Writing Chinese characters
There are a number of conventional strokes used to write, or more accurately paint, a Chinese character. Because the characters are traditionally drawn with a brush rather than written with a pen the pressure of the brush is as important as the movement. Many Chinese people spend considerable time perfecting their technique. In the past, hand writing in the west was considered a good guide to character, this is still true in China. Some Chinese still make a living from working as a calligrapher. A good piece of calligraphy is a treasured artwork, indeed, many paintings have fine calligraphy written on them. At Chinese New Year there are many fairs that sell hand-written good luck posters to hang in the home.
In the example diagrams for drawing characters we have put the main stroke in question in blue grading from the initial point of contact with the paper (dark blue) to where the brush leaves the paper (light blue). The other strokes that are needed to form the complete character are shown in brown.
These examples are for just one of the many script styles used for writing characters; it is the main, official script. There are also flowing scripts that use curved strokes with the brush rarely leaving the paper.
The simplest stroke is the 横 héng stroke. It is a horizontal line with the brush pushed down slightly at either end. Appropriately, the character for one (1) uses a single heng stroke. In Chinese this is 一 yī, one of only a few characters made with a single stroke.
Just as easy is the 竖 shù stroke. It is a vertical line with the brush pushed down slightly to start and lifted off at the end. Combining this with the héng stroke produces the character for ten (10) which is 十 shí. The horizontal stroke is drawn first followed by the vertical shu one. It is interesting that the Roman numeral for 10 is X, which is a rotated version of the same form. They both probably evolved from counting off in groups of ten with the cross stroke representing the completion of the group.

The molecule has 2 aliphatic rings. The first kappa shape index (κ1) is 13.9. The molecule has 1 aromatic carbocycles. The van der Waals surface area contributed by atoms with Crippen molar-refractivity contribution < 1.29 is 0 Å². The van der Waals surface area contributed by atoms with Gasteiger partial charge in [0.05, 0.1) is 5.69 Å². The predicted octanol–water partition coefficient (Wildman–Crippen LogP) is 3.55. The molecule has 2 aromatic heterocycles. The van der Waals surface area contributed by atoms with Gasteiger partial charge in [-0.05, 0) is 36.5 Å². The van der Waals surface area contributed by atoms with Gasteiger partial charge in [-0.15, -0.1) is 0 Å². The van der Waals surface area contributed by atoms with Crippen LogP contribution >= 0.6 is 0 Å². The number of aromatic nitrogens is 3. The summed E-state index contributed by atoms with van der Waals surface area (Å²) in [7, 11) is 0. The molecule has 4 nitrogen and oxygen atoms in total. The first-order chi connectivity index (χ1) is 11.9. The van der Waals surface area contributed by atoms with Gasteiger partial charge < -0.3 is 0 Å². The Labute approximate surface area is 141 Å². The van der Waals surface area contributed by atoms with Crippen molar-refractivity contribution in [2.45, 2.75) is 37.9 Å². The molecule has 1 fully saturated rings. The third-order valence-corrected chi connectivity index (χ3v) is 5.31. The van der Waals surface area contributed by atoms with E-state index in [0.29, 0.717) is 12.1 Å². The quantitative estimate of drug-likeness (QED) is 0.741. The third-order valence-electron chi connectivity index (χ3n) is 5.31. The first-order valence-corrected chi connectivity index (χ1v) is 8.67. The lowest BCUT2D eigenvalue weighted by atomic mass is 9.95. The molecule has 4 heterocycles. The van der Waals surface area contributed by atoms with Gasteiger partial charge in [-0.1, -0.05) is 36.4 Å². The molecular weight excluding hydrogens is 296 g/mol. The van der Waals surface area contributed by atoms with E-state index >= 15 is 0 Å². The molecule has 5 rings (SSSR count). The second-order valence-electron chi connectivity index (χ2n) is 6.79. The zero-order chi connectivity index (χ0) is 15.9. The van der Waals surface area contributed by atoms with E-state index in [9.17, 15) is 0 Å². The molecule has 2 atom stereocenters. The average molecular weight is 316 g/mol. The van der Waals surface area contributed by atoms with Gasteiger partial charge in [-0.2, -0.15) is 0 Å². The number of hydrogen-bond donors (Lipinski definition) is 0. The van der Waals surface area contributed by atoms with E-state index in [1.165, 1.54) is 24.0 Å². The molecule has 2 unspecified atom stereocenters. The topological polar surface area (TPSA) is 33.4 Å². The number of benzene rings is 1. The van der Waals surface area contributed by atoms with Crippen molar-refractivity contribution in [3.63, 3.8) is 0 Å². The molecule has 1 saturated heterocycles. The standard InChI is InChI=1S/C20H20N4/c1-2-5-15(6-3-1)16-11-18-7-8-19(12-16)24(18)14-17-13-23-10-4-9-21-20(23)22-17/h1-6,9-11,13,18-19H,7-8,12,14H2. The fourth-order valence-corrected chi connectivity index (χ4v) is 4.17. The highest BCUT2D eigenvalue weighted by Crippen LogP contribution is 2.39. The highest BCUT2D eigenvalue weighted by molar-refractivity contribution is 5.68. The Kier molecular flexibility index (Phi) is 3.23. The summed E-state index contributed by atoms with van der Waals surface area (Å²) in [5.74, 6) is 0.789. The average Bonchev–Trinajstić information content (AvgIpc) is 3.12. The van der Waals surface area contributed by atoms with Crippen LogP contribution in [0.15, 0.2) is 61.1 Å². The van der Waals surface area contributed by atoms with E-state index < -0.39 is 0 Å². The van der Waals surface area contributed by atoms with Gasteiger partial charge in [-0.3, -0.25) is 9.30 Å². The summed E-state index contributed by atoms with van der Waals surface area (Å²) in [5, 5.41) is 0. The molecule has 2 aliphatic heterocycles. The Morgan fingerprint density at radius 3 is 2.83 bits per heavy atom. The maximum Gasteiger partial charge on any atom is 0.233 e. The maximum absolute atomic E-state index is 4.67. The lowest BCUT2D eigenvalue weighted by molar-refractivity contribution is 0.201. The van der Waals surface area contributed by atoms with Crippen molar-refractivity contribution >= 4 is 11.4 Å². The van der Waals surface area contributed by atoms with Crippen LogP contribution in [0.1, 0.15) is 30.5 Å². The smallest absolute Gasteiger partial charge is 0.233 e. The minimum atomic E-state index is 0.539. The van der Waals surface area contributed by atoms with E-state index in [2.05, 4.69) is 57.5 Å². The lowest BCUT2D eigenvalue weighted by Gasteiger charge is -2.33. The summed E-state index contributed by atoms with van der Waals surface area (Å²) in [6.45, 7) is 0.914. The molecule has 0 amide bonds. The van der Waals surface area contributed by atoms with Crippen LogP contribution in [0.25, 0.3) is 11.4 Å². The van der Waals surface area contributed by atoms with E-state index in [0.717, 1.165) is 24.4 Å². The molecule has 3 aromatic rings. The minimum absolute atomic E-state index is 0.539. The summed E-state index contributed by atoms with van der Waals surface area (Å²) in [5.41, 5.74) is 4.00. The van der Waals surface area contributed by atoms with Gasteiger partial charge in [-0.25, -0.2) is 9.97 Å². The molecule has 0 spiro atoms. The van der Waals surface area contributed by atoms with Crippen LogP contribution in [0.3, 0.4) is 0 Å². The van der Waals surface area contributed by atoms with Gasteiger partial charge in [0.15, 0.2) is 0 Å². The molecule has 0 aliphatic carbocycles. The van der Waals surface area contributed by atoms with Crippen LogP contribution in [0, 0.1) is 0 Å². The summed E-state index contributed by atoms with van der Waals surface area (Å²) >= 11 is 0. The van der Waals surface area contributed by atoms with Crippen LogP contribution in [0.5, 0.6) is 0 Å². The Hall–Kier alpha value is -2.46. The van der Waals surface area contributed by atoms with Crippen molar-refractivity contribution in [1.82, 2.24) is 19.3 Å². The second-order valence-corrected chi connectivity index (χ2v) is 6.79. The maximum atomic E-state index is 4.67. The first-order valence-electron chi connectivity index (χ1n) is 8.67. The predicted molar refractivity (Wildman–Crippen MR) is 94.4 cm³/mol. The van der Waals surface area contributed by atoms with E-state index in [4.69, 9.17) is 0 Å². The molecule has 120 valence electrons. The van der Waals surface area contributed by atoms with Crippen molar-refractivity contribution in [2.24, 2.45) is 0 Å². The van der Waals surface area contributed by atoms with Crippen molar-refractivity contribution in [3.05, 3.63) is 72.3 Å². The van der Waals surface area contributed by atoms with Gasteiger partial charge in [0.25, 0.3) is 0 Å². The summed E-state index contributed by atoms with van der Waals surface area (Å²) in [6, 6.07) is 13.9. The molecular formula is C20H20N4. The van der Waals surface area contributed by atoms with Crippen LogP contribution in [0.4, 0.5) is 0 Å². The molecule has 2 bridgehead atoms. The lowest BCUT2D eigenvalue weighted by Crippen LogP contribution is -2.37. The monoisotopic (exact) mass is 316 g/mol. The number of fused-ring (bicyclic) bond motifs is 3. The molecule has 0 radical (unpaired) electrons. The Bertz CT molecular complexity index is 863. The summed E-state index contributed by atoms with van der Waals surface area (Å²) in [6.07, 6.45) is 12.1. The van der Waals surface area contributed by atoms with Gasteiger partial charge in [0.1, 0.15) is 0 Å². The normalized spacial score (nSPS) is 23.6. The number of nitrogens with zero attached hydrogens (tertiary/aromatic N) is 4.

There are two diagonal strokes: 撇 piě and 捺 nà. The piě stroke always starts at the top right and angles down to bottom left as the brush leaves the paper. One of many characters that include the pie stroke is the character for person which is 人 rén. The pie stroke is drawn first followed by a na stroke linking to it.
The 捺 nà diagonal stroke always starts at the top left and angles down to bottom right as the brush leaves the paper. Together with the pie stroke it makes up the character 人 rén for person. The na stroke is started within the previous pie stroke lifting off as it is drawn.
Another simple stroke is just a dot or 点 diǎn in Chinese. This is not quite a simple down and up motion, in this case the brush is dragged slightly to the right and lifted. There are a number of different types of dot stroke. Continuing with the numbers, here is the character for six (6) which is 六 liù. Above the heng stroke there is a dian or dot. The dot is drawn first followed by the heng horizontal line. In some characters the dot is drawn last.
The character for I is 我 wǒ in mandarin Chinese. It consists of the radical for hand (手 shǒu) on the left combined with spear (戈 gē) on the right. The 剔 tí stroke is the last part of the shǒu radical part to be written. It is an upwards and right darting movement to give it a pointed end.
Appropriately we use the character for write which is 写 xiě in mandarin Chinese to show the first composite stroke that is made in one movement. The heng gou 横钩 is a horizontal stroke héng with a hook gōu on the end pointing downwards by lifting the brush off to the left. In this case the vertical stroke is drawn first and then the hook stroke; together they form the ‘roof’ radical. Underneath is the pictograph of a bird, originally this was specifically a magpie - a bird well known for collecting bright objects.
Just as the heng stroke can be adapted to heng gou, so shu can be modified by adding a hook at the end to form shu gou 竖钩. So, the downwards shu stroke is terminated with a flick to the left to form the hook. One of many characters that use this stroke is 手 shǒu meaning hand. It is a representation of the lines that go over the palm of a hand. The other strokes are drawn first in order top to bottom; the final shugou stroke completes the character. This character is the radical in the 我 wǒ example above. Most radicals have a meaning when used on their own.